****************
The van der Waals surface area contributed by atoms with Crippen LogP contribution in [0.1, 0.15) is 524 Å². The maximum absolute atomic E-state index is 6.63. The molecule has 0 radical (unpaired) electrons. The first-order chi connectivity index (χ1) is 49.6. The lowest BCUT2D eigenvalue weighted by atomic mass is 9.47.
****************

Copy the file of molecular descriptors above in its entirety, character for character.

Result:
The van der Waals surface area contributed by atoms with Crippen LogP contribution in [0.1, 0.15) is 524 Å². The maximum absolute atomic E-state index is 6.63. The molecule has 0 radical (unpaired) electrons. The first-order chi connectivity index (χ1) is 49.6. The lowest BCUT2D eigenvalue weighted by atomic mass is 9.47.